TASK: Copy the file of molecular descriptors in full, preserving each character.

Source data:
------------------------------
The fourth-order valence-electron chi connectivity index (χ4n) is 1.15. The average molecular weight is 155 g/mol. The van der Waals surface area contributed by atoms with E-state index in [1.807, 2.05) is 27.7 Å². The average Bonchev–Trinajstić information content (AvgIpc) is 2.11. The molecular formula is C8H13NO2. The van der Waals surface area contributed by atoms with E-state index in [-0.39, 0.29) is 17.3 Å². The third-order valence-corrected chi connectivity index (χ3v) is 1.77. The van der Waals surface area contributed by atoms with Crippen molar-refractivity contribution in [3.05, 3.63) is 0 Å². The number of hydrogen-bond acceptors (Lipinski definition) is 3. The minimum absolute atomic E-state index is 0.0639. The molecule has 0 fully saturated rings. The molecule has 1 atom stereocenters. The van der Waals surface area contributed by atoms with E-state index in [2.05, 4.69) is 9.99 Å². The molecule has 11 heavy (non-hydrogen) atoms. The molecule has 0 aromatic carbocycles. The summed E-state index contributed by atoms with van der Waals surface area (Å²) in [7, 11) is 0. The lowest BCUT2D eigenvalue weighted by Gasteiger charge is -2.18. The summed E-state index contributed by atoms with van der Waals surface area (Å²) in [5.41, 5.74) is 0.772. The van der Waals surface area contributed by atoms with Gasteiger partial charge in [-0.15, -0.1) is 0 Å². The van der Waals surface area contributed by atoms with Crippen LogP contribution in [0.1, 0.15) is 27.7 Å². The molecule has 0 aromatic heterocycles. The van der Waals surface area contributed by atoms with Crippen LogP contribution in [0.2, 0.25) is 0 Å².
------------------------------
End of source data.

The fourth-order valence-electron chi connectivity index (χ4n) is 1.15. The average molecular weight is 155 g/mol. The van der Waals surface area contributed by atoms with E-state index in [1.807, 2.05) is 27.7 Å². The average Bonchev–Trinajstić information content (AvgIpc) is 2.11. The molecular formula is C8H13NO2. The van der Waals surface area contributed by atoms with E-state index in [-0.39, 0.29) is 17.3 Å². The third-order valence-corrected chi connectivity index (χ3v) is 1.77. The van der Waals surface area contributed by atoms with Crippen molar-refractivity contribution in [3.05, 3.63) is 0 Å². The number of hydrogen-bond acceptors (Lipinski definition) is 3. The minimum absolute atomic E-state index is 0.0639. The molecule has 0 fully saturated rings. The molecule has 1 atom stereocenters. The van der Waals surface area contributed by atoms with E-state index in [2.05, 4.69) is 9.99 Å². The molecule has 11 heavy (non-hydrogen) atoms. The molecule has 0 aromatic carbocycles. The summed E-state index contributed by atoms with van der Waals surface area (Å²) in [7, 11) is 0. The lowest BCUT2D eigenvalue weighted by Gasteiger charge is -2.18. The summed E-state index contributed by atoms with van der Waals surface area (Å²) in [5.41, 5.74) is 0.772. The van der Waals surface area contributed by atoms with Gasteiger partial charge in [-0.15, -0.1) is 0 Å². The van der Waals surface area contributed by atoms with Crippen LogP contribution in [0.1, 0.15) is 27.7 Å². The molecule has 0 aromatic heterocycles. The van der Waals surface area contributed by atoms with Crippen LogP contribution in [0.2, 0.25) is 0 Å².